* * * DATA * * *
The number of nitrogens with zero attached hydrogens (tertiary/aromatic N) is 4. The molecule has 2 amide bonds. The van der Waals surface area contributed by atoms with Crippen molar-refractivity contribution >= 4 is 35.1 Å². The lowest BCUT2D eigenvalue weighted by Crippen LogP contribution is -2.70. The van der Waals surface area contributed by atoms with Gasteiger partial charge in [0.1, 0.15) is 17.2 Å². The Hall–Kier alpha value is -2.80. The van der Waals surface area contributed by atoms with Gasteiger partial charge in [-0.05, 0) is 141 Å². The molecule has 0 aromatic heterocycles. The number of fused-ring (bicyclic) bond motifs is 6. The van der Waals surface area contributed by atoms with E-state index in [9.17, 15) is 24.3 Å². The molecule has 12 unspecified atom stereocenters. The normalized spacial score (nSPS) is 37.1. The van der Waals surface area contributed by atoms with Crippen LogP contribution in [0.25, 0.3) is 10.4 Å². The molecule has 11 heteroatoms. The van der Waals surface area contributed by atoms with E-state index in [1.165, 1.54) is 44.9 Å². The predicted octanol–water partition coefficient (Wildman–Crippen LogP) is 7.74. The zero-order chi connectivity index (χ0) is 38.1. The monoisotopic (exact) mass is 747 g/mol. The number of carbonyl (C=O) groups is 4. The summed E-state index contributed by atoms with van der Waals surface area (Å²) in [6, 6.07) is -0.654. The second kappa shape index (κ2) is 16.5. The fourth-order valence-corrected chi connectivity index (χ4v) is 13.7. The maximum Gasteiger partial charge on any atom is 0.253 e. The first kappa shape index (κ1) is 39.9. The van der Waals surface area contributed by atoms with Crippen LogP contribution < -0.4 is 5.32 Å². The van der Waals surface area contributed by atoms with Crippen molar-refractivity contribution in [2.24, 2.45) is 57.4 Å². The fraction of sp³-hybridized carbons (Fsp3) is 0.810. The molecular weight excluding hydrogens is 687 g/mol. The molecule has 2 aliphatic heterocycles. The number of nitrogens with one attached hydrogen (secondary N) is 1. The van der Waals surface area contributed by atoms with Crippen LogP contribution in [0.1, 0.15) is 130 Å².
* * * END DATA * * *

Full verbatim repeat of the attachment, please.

The number of nitrogens with zero attached hydrogens (tertiary/aromatic N) is 4. The molecule has 2 amide bonds. The van der Waals surface area contributed by atoms with Crippen molar-refractivity contribution >= 4 is 35.1 Å². The lowest BCUT2D eigenvalue weighted by Crippen LogP contribution is -2.70. The van der Waals surface area contributed by atoms with Gasteiger partial charge in [0.1, 0.15) is 17.2 Å². The Hall–Kier alpha value is -2.80. The van der Waals surface area contributed by atoms with Gasteiger partial charge in [-0.05, 0) is 141 Å². The molecule has 0 aromatic heterocycles. The number of fused-ring (bicyclic) bond motifs is 6. The van der Waals surface area contributed by atoms with E-state index in [9.17, 15) is 24.3 Å². The molecule has 12 unspecified atom stereocenters. The normalized spacial score (nSPS) is 37.1. The van der Waals surface area contributed by atoms with Crippen LogP contribution in [0.25, 0.3) is 10.4 Å². The molecule has 11 heteroatoms. The van der Waals surface area contributed by atoms with E-state index in [1.165, 1.54) is 44.9 Å². The predicted octanol–water partition coefficient (Wildman–Crippen LogP) is 7.74. The zero-order chi connectivity index (χ0) is 38.1. The monoisotopic (exact) mass is 747 g/mol. The number of carbonyl (C=O) groups is 4. The summed E-state index contributed by atoms with van der Waals surface area (Å²) in [6, 6.07) is -0.654. The second kappa shape index (κ2) is 16.5. The fourth-order valence-corrected chi connectivity index (χ4v) is 13.7. The maximum Gasteiger partial charge on any atom is 0.253 e. The first kappa shape index (κ1) is 39.9. The van der Waals surface area contributed by atoms with Crippen LogP contribution < -0.4 is 5.32 Å². The van der Waals surface area contributed by atoms with Crippen molar-refractivity contribution in [2.24, 2.45) is 57.4 Å². The fraction of sp³-hybridized carbons (Fsp3) is 0.810. The molecular weight excluding hydrogens is 687 g/mol. The molecule has 2 aliphatic heterocycles. The number of nitrogens with one attached hydrogen (secondary N) is 1. The van der Waals surface area contributed by atoms with Crippen LogP contribution in [0.1, 0.15) is 130 Å².